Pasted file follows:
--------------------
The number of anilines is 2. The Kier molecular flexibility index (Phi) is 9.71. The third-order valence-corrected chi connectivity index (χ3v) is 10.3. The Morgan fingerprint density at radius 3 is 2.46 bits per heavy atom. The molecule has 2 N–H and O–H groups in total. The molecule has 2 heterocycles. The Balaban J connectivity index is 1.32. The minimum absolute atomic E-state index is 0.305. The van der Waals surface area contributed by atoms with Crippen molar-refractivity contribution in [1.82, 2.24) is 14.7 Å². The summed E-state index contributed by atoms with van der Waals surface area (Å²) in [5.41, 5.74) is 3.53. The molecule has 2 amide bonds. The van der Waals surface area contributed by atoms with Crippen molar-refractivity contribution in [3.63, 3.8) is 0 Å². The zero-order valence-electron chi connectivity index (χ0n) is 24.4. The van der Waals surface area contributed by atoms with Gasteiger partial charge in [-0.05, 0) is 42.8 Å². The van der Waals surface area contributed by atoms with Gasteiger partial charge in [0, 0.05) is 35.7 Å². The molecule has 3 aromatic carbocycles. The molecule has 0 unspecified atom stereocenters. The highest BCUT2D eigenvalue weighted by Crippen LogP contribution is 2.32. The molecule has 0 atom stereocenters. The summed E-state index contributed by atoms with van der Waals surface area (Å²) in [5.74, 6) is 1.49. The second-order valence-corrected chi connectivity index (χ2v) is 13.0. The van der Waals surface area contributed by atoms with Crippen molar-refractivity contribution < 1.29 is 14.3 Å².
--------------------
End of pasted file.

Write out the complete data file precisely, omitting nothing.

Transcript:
The number of anilines is 2. The Kier molecular flexibility index (Phi) is 9.71. The third-order valence-corrected chi connectivity index (χ3v) is 10.3. The Morgan fingerprint density at radius 3 is 2.46 bits per heavy atom. The molecule has 2 N–H and O–H groups in total. The molecule has 2 heterocycles. The Balaban J connectivity index is 1.32. The minimum absolute atomic E-state index is 0.305. The van der Waals surface area contributed by atoms with Crippen molar-refractivity contribution in [1.82, 2.24) is 14.7 Å². The summed E-state index contributed by atoms with van der Waals surface area (Å²) in [5.41, 5.74) is 3.53. The molecule has 2 amide bonds. The van der Waals surface area contributed by atoms with Crippen molar-refractivity contribution in [3.63, 3.8) is 0 Å². The zero-order valence-electron chi connectivity index (χ0n) is 24.4. The van der Waals surface area contributed by atoms with Gasteiger partial charge in [-0.05, 0) is 42.8 Å². The van der Waals surface area contributed by atoms with Gasteiger partial charge in [0, 0.05) is 35.7 Å². The molecule has 3 aromatic carbocycles. The molecule has 0 unspecified atom stereocenters. The highest BCUT2D eigenvalue weighted by Crippen LogP contribution is 2.32. The molecule has 0 atom stereocenters. The summed E-state index contributed by atoms with van der Waals surface area (Å²) in [5.74, 6) is 1.49. The second-order valence-corrected chi connectivity index (χ2v) is 13.0. The van der Waals surface area contributed by atoms with Crippen molar-refractivity contribution < 1.29 is 14.3 Å².